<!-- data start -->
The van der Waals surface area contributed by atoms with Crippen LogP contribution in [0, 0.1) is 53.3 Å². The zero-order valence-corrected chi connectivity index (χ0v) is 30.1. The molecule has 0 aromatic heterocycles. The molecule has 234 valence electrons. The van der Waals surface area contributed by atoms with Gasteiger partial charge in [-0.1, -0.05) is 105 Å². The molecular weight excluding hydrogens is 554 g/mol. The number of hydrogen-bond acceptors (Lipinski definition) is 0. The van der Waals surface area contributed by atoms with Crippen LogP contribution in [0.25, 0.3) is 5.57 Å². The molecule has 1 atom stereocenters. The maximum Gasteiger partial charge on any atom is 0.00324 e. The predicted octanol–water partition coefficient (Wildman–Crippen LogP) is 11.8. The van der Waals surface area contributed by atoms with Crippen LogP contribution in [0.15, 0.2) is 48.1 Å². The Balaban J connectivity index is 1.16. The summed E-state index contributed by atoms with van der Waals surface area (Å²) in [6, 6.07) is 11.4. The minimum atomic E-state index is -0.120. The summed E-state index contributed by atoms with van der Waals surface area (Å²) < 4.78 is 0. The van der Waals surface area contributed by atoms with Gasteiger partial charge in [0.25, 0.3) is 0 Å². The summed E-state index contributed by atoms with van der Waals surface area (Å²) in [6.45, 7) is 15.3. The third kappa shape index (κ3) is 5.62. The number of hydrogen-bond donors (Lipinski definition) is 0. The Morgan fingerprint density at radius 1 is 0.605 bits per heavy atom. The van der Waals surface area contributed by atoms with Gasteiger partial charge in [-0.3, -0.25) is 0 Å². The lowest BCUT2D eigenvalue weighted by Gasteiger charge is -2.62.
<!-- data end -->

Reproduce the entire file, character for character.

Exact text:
The van der Waals surface area contributed by atoms with Crippen LogP contribution in [0, 0.1) is 53.3 Å². The zero-order valence-corrected chi connectivity index (χ0v) is 30.1. The molecule has 0 aromatic heterocycles. The molecule has 234 valence electrons. The van der Waals surface area contributed by atoms with Gasteiger partial charge in [-0.1, -0.05) is 105 Å². The molecular weight excluding hydrogens is 554 g/mol. The number of hydrogen-bond acceptors (Lipinski definition) is 0. The van der Waals surface area contributed by atoms with Crippen LogP contribution in [0.25, 0.3) is 5.57 Å². The molecule has 1 atom stereocenters. The maximum Gasteiger partial charge on any atom is 0.00324 e. The predicted octanol–water partition coefficient (Wildman–Crippen LogP) is 11.8. The van der Waals surface area contributed by atoms with Crippen LogP contribution in [0.15, 0.2) is 48.1 Å². The Balaban J connectivity index is 1.16. The summed E-state index contributed by atoms with van der Waals surface area (Å²) in [6, 6.07) is 11.4. The minimum atomic E-state index is -0.120. The summed E-state index contributed by atoms with van der Waals surface area (Å²) < 4.78 is 0. The van der Waals surface area contributed by atoms with Gasteiger partial charge in [0.25, 0.3) is 0 Å². The summed E-state index contributed by atoms with van der Waals surface area (Å²) in [6.45, 7) is 15.3. The third kappa shape index (κ3) is 5.62. The number of hydrogen-bond donors (Lipinski definition) is 0. The Morgan fingerprint density at radius 1 is 0.605 bits per heavy atom. The van der Waals surface area contributed by atoms with Gasteiger partial charge in [-0.3, -0.25) is 0 Å². The lowest BCUT2D eigenvalue weighted by Gasteiger charge is -2.62.